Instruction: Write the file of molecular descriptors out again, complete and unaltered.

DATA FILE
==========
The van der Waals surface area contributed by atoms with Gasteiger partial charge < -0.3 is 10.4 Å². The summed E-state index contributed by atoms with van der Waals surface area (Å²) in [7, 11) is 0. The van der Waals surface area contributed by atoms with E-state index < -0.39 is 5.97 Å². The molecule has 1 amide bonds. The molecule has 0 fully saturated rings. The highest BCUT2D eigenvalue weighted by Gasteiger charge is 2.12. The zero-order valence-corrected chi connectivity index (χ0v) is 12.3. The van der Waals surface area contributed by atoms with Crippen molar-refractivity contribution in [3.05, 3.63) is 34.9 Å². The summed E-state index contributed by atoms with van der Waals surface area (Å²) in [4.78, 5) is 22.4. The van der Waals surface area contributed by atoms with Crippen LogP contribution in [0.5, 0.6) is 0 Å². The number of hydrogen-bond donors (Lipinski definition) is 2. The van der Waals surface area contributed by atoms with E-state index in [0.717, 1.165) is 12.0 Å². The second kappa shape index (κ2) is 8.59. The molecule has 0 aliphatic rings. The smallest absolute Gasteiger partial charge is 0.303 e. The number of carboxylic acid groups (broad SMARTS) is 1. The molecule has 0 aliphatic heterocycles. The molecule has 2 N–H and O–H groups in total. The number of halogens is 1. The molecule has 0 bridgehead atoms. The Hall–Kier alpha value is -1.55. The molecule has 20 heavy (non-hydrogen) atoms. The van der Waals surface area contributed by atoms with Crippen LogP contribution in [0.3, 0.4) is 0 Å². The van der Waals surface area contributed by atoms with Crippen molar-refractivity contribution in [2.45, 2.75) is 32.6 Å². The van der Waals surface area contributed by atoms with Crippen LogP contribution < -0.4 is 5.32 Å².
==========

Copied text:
The van der Waals surface area contributed by atoms with Gasteiger partial charge < -0.3 is 10.4 Å². The summed E-state index contributed by atoms with van der Waals surface area (Å²) in [7, 11) is 0. The van der Waals surface area contributed by atoms with E-state index < -0.39 is 5.97 Å². The molecule has 1 amide bonds. The molecule has 0 fully saturated rings. The highest BCUT2D eigenvalue weighted by Gasteiger charge is 2.12. The zero-order valence-corrected chi connectivity index (χ0v) is 12.3. The van der Waals surface area contributed by atoms with Crippen molar-refractivity contribution in [3.05, 3.63) is 34.9 Å². The summed E-state index contributed by atoms with van der Waals surface area (Å²) in [4.78, 5) is 22.4. The van der Waals surface area contributed by atoms with Crippen LogP contribution in [0.5, 0.6) is 0 Å². The number of hydrogen-bond donors (Lipinski definition) is 2. The van der Waals surface area contributed by atoms with E-state index in [0.717, 1.165) is 12.0 Å². The second kappa shape index (κ2) is 8.59. The molecule has 0 aliphatic rings. The smallest absolute Gasteiger partial charge is 0.303 e. The number of carboxylic acid groups (broad SMARTS) is 1. The molecule has 0 aliphatic heterocycles. The molecule has 2 N–H and O–H groups in total. The number of halogens is 1. The molecule has 0 bridgehead atoms. The Hall–Kier alpha value is -1.55. The molecule has 20 heavy (non-hydrogen) atoms. The van der Waals surface area contributed by atoms with Crippen LogP contribution in [0.3, 0.4) is 0 Å². The van der Waals surface area contributed by atoms with Crippen molar-refractivity contribution in [2.45, 2.75) is 32.6 Å². The van der Waals surface area contributed by atoms with Crippen LogP contribution < -0.4 is 5.32 Å².